After a few weeks of patiently waiting, the East Coast Gear Supply Dana 60 finally showed up at the shop.
It came in a wooden crate, strapped down with some steel strapping material. A bit of the paint had worn off from it, but not enough to be an issue. There was also a spring isolator missing from the box, which ECGS overnighted me.
First thought – this axle is a beast! It’s a massive unit, giant differential housing, and monster DOM tubes. It took every bit of 2 people to lift it onto two wheeled dollies to move it underneath the truck. Installation was relatively straight forward, other than due to its sheer weight it being difficult to maneuver around. As I don’t have a lift, I used a bunch of strap ratchets and jack stands to hoist the axle into position and get it bolted in.
Everything lined up, and with the exception of the top link brackets being a bit too tight, everything bolted right up.
The brackets were easily spread with a little contraption of two bolts and some washers ECGS sent me.
The included sway bar fit perfectly, and the mount on the axle side has a taller bracket than the stock one, putting the sway bar nice and horizontal.
One thing I ran into then assembling everything, is that without completely re-routing the parking brake cables, they wouldn’t reach the back plates. Oh well – No parking brake for now. Saved me a bunch of time assembling the parking brake assemblies on the hubs too!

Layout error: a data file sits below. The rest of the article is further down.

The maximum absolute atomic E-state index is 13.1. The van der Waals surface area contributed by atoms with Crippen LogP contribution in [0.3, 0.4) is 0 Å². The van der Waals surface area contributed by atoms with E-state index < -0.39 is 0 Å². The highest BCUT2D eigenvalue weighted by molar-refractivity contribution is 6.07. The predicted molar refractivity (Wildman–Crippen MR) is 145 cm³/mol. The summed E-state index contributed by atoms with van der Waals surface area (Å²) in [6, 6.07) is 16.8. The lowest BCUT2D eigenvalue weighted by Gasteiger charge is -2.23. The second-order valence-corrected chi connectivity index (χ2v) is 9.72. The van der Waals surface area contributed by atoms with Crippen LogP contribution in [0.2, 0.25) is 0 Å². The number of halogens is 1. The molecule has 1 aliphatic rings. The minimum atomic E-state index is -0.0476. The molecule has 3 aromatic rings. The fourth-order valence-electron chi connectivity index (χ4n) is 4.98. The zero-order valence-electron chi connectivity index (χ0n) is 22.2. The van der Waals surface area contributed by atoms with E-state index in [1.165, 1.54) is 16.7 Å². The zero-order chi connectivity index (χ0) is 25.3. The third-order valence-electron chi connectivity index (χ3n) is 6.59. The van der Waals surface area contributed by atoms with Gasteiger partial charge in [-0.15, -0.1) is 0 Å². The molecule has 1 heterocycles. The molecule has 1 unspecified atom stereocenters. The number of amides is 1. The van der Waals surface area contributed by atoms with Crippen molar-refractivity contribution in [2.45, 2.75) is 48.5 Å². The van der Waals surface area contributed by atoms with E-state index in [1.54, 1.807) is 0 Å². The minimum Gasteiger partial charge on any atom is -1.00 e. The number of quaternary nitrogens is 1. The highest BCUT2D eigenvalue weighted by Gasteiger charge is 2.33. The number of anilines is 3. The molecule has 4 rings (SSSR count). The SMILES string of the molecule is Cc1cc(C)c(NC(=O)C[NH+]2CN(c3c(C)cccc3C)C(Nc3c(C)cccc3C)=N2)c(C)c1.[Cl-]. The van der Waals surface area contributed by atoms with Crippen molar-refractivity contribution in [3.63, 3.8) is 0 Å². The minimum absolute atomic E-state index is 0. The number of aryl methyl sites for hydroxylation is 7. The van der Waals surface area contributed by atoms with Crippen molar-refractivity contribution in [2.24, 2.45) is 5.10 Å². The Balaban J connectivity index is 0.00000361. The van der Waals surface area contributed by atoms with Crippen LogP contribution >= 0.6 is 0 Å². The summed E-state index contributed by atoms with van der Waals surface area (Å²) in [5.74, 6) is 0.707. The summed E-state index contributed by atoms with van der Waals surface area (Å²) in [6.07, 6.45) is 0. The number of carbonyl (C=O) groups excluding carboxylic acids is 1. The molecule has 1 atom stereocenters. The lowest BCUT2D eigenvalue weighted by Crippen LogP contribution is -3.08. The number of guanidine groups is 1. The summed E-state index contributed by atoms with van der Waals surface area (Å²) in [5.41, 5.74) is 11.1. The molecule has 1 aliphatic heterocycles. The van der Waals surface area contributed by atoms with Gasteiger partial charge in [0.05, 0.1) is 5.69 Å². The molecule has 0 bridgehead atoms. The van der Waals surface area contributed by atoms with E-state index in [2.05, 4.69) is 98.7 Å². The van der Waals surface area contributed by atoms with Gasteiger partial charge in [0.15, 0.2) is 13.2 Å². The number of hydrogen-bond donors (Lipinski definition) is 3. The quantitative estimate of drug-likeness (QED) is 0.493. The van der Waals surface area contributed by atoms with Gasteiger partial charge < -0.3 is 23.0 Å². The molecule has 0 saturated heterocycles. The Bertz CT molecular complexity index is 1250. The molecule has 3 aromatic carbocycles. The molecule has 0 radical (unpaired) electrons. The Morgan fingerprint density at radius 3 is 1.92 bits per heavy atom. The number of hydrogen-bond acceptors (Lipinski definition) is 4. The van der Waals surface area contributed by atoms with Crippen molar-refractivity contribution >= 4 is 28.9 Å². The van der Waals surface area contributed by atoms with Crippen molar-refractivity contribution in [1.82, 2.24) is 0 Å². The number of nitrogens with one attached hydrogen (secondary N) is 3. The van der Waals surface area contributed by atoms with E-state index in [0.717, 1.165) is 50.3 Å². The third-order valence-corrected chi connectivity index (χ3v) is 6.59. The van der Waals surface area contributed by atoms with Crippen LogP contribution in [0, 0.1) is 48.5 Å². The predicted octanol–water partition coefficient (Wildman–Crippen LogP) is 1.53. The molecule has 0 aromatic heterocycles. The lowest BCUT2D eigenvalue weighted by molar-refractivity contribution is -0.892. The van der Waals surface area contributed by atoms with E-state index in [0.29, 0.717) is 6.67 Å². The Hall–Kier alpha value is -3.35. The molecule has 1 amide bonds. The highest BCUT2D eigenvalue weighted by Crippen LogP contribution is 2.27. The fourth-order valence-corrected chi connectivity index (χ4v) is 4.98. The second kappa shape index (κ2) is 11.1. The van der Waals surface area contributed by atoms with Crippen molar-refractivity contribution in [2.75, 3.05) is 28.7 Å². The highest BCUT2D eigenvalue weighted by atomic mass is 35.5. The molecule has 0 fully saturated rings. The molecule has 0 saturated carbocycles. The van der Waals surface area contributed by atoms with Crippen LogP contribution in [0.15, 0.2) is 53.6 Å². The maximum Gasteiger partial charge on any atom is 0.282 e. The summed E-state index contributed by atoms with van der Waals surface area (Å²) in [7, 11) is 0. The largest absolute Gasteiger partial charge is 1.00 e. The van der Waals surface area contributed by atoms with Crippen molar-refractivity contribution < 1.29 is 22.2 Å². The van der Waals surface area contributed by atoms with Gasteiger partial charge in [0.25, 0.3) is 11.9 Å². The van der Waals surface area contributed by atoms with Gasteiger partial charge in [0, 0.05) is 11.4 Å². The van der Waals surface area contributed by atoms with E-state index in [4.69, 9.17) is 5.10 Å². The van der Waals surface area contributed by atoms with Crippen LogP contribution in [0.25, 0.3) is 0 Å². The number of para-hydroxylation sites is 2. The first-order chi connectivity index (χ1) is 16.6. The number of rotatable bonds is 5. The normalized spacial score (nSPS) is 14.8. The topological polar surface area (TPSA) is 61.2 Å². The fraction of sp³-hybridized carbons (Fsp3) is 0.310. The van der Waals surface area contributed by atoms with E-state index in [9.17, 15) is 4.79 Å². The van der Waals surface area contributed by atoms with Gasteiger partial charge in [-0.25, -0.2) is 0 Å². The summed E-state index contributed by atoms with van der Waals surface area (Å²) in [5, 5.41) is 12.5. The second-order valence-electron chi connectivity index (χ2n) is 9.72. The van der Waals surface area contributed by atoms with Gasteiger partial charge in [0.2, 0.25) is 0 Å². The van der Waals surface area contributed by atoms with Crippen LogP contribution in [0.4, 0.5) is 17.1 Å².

A big plus is that my stock driveshaft bolted right up, an using a Powertrain Industries 1351-31 conversion U Joint (From Toyota to 1310) supplied with the axle, installation was a snap.
I ordered 2 spare U Joints from Northern Drivetrain to have on hand, as it is now no longer a stock Toyota part.
After getting everything installed and double-checked, the break in procedure started. Just like most other axles, varying speeds, short <50 mile trips for 500 miles, and then a fluid change. Everything looked good coming out, nothing unexpected from a break in.
After break in was done, I took the truck to the Appalachian Toyota Roundup, and had no issues whatsoever with the axle. It did great, and the slightly decreased ground clearance due to the larger housing wasn’t noticeable. What was noticeable now, was my lack of bump stops.
Many many moons ago, I removed the in-the-coil bump stops as I installed Firestone airbags. When the bags came out, I never ran inner bump stops, only the outer ones on a 2″ drop bracket, as part of the Metaltech 4×4 long travel kit. I had never hit anything hard enough to fully compress the coil, but it happened now, possibly from the new axle somehow.
Turns out, spring rates are calculated with using -in part- unsprung and sprung weight. Due to my massive unsprung weight increase, I felt my spring ratio might not be optimal. Paired with running the rear Icon shock adjusters to max soft, I was seeing some full compression hits.
I decided to install a pair of Icon hydraulic bump stops with spring perch mounts. They basically replace the stock witch hat bump stops. Once installed, I was way off with my engagement area. At full tuck of the axle, and spring compression, I was still quite a way off from engaging the bump. I decided to make some striker pads from UHMW material, like used in body lifts.
I machined a 2″ puck and drilled for some countersunk 1/2″x13 bolts, which as it turns out, installed right into the spring perches as the axle comes from ECGS! Bonus!
With the striker area lifted 2″, I now had a proper engagement and compression before gettin even close to compressing my spring or hitting the outer bumps.